The canal that was eventually constructed was very different from what was originally envisioned. By 1795 the proposed main route had been moved further to the west in order to take in the industrial areas around Ruabon and Wrexham. The Ellesmere Canal was eventually constructed in sections, with Thomas Telford as engineer, but the original goal was never reached. The canal was terminated at Pontcysyllte near Ruabon where a feeder branch was constructed along the Dee valley to the Horseshoe Falls at Llantisilio, near Llangollen. The final section linking Ruabon to Chester was never constructed, neither was the link south to Shrewsbury.
Today this section is known as the Llangollen Canal and is used mainly for leisure purposes and runs from Llangollen, Pontcysyllte, Chirk, Ellesmere, Bettisfield, Whitchurch, Marbury, Wrenbury and Hurleston, where it joins the Shropshire Union Canal.
Census records from 1841 to 1911 are available online. For access, see England Census Records and Indexes Online. Census records from 1841 to 1891 are also available on film through a Family History Center or at the Family History Library. The first film number is 474588.
The parish of Ellesmere formed part of the Oswestry Registrar's District.
The following records of Ellesmere are available on the IGI:
|The Blessed Virgin Mary||Baptisms||1757-1812||C037421|
|The Blessed Virgin Mary||Baptisms||1813-1875||C037422|
|The Blessed Virgin Mary||Baptisms||1663-1757||C037423|
|The Blessed Virgin Mary||Baptisms||1630-1664||C037424|
|The Blessed Virgin Mary||Marriages||1737-1812||M037421|
|The Blessed Virgin Mary||Marriages||1813-1836||M037422|
|The Blessed Virgin Mary||Marriages||1654-1737||M037423|
|The Blessed Virgin Mary||Marriages||1630-1664 & 1685-1699||M037424|
|The Blessed Virgin Mary||Mixed||E037423|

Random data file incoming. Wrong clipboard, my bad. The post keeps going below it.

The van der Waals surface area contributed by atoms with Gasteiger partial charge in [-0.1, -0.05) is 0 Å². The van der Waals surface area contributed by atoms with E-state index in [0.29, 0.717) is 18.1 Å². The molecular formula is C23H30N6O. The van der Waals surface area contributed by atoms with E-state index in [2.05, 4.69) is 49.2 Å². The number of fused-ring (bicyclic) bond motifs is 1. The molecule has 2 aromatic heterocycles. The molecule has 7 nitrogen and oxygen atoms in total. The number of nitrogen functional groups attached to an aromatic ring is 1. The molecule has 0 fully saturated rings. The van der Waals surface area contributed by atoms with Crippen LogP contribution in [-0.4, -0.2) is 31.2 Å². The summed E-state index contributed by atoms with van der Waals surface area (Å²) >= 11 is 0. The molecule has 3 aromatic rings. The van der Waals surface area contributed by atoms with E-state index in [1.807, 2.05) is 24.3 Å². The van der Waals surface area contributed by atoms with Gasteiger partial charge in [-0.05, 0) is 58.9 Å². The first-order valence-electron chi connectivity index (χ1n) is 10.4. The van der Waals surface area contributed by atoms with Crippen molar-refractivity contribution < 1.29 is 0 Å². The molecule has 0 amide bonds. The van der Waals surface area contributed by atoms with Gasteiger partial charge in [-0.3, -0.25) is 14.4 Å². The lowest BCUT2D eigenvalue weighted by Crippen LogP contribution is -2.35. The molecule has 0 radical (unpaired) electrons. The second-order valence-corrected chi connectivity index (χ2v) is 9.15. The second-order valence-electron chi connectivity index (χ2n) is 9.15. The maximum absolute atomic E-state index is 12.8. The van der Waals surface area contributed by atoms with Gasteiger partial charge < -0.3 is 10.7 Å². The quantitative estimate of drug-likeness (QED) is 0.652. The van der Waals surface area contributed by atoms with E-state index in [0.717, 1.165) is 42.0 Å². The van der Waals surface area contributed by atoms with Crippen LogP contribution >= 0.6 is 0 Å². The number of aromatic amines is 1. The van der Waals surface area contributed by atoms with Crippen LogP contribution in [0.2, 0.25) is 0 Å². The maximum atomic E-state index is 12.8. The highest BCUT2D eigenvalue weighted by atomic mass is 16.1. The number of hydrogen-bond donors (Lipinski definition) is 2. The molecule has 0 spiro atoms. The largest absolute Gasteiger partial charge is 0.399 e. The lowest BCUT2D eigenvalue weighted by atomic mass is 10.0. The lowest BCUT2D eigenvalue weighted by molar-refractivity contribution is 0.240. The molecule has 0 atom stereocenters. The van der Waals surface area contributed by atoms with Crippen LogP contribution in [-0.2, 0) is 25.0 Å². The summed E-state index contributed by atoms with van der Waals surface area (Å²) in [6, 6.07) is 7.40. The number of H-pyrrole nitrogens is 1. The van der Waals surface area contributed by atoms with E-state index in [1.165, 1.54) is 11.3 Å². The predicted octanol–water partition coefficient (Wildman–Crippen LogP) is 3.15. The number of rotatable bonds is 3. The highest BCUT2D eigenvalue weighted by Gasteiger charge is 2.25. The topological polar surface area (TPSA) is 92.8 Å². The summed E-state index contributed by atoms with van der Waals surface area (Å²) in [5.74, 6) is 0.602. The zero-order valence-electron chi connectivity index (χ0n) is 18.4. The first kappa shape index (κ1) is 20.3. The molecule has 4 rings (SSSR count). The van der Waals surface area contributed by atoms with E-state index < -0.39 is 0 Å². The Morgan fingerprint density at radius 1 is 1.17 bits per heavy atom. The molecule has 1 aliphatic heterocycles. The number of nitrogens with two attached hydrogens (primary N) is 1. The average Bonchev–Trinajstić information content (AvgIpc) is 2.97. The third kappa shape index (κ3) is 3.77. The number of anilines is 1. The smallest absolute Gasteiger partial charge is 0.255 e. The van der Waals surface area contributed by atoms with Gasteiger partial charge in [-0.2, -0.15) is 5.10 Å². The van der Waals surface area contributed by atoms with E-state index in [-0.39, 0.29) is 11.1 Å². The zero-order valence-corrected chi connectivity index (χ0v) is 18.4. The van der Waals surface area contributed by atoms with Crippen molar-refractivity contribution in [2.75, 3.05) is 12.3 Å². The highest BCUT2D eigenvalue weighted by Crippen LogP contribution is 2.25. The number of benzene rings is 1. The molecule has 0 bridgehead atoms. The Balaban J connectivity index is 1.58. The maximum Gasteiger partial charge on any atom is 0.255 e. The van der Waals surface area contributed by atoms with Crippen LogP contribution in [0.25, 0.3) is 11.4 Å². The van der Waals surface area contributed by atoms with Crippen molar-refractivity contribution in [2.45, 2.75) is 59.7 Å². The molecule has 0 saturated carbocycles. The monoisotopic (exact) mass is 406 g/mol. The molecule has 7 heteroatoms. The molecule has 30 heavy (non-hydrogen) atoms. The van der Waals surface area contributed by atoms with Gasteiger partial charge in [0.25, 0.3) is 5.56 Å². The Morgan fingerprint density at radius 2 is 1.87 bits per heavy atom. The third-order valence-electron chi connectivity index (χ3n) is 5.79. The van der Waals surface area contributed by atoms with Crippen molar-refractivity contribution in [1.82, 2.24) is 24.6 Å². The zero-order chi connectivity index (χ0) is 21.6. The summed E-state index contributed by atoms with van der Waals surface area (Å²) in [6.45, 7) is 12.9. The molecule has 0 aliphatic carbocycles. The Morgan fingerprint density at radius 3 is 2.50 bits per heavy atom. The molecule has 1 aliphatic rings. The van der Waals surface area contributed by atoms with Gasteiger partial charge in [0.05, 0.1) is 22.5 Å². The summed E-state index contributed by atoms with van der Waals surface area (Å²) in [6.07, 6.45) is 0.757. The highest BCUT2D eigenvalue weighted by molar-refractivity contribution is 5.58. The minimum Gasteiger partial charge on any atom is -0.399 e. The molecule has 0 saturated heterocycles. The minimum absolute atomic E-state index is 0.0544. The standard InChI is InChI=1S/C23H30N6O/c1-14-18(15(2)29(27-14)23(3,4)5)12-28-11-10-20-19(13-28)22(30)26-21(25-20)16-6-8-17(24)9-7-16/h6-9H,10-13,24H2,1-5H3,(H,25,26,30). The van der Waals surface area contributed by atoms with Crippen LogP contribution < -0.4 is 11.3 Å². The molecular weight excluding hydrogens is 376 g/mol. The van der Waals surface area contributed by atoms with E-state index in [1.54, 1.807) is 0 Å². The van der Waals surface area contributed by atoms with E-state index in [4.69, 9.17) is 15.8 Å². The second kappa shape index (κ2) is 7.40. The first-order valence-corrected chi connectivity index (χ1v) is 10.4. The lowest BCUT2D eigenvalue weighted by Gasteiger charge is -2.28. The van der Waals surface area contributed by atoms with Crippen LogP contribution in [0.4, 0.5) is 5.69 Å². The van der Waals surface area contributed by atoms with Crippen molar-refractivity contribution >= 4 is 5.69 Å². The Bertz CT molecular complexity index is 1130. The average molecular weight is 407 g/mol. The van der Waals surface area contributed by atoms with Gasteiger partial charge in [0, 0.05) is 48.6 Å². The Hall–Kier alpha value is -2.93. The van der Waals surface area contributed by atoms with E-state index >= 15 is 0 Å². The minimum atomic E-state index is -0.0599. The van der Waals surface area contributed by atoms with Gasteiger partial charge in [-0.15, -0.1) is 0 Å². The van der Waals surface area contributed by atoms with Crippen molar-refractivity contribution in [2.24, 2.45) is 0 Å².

|The Blessed Virgin Mary||Mixed||E037424|
Ellesmere, Shropshire Genealogy parish registers of christenings, marriages and burials are available online for the following years:
|FMP = Shropshire Records (findmypast) - (£)|
|Ellesmere, Shropshire Genealogy Parish (1558) Online Records|
Bishop's transcripts held at Lichfield Record Office Bap 1630-1880 Marr 1630-1886 Bur 1630-1878
Nonconformist Church Records
The following records of Ellesmere are available on the IGI:
|Ellesmere Independent Chapel||Baptisms||1812-1837||C016402|
|Ellesmere Independent Chapel||Mixed||1787-1811||P016401|
The parish of Ellesmere originally formed part of the Ellesmere Registration District but was later incorporated into the Oswestry Registration District.
|1837-1935||Ellesmere||Ellesmere|| XVIII (1837-51)|
|1935-1974||Ellesmere||Oswestry|| 6a (1935-1946)|
- Ordnance Survey map of Ellesmere
- Maelor Saesneg - The Clwyd-Powys Archaeological Trust
- BBC Radio Shropshire panoramic view of Ellesmere
- ↑ Samuel A. Lewis, A Topographical Dictionary of England (1848), pp. 158-161. Date accessed: 10 July 2012.
- ↑ 'Shropshire Baptisms 1538-1900,' findmypast, accessed 28 April 2014.
- ↑ 'Shropshire Marriages 1538-1900,' findmypast, accessed 28 April 2014.
- ↑ 'Shropshire Banns 1760-1900,' findmypast, accessed 28 April 2014.
- ↑ 'Shropshire Burials 1538-1900,' findmypast, accessed 28 April 2014.
- This page was last modified on 25 May 2015, at 15:39.
- This page has been accessed 3,275 times.